The next time have stress — when your anxieties turn from passing sensations in the brain to rude house guests overstaying their welcome — I highly recommend breaking out your construction paper, model clay, glitter glue, feathers and pipe cleaners. 

“I’m not an artist!” you might protest. Honestly, it does not matter. Science says so. 

More specifically, Girija Kaimal, assistant professor of creative arts therapies at Drexel University, says so. Kaimal recently led a study examining the effects of making art on stress-related hormones in your body.

In the future, Kaimal hopes to repeat the admittedly small study and test for additional biomarkers such as alpha amylase and oxytocin to get a fuller picture of the participants’ inner states before and after therapeutic art-making.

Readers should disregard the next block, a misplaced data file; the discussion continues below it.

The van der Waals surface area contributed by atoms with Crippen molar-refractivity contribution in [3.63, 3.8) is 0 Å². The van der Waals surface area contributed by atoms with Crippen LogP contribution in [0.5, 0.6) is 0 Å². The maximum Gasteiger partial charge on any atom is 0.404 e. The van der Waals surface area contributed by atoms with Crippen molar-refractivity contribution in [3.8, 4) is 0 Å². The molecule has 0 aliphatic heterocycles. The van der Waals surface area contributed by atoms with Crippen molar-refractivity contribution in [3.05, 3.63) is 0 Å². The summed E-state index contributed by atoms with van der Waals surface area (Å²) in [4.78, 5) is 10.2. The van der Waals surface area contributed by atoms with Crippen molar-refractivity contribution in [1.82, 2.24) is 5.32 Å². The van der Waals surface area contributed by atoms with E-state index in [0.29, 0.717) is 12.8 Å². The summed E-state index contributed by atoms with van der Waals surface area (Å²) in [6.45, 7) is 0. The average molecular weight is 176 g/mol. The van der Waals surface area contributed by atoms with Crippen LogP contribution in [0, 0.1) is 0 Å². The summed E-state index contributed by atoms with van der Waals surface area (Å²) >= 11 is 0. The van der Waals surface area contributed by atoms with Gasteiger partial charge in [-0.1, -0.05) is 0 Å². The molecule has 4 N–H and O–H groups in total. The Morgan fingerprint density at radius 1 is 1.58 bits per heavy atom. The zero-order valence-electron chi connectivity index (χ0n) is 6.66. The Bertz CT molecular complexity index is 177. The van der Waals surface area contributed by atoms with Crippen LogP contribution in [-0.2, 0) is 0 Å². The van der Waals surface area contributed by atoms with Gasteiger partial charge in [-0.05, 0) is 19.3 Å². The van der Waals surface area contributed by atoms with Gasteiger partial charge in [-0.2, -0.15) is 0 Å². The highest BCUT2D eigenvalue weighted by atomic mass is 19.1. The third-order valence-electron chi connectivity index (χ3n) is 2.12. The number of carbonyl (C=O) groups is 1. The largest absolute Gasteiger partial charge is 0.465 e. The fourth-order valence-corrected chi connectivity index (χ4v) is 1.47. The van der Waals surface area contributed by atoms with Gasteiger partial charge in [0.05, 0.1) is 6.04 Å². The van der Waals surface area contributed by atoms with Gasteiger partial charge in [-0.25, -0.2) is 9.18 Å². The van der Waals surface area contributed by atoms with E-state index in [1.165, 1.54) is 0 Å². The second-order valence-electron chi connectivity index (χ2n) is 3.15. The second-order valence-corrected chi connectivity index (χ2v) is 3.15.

In the meantime, though, Kaimal’s results confirm what art junkies around the world know very well: Making art is actually, factually, good for the body, mind and soul. Even if said art resembles the deranged scribbles of a grumpy toddler.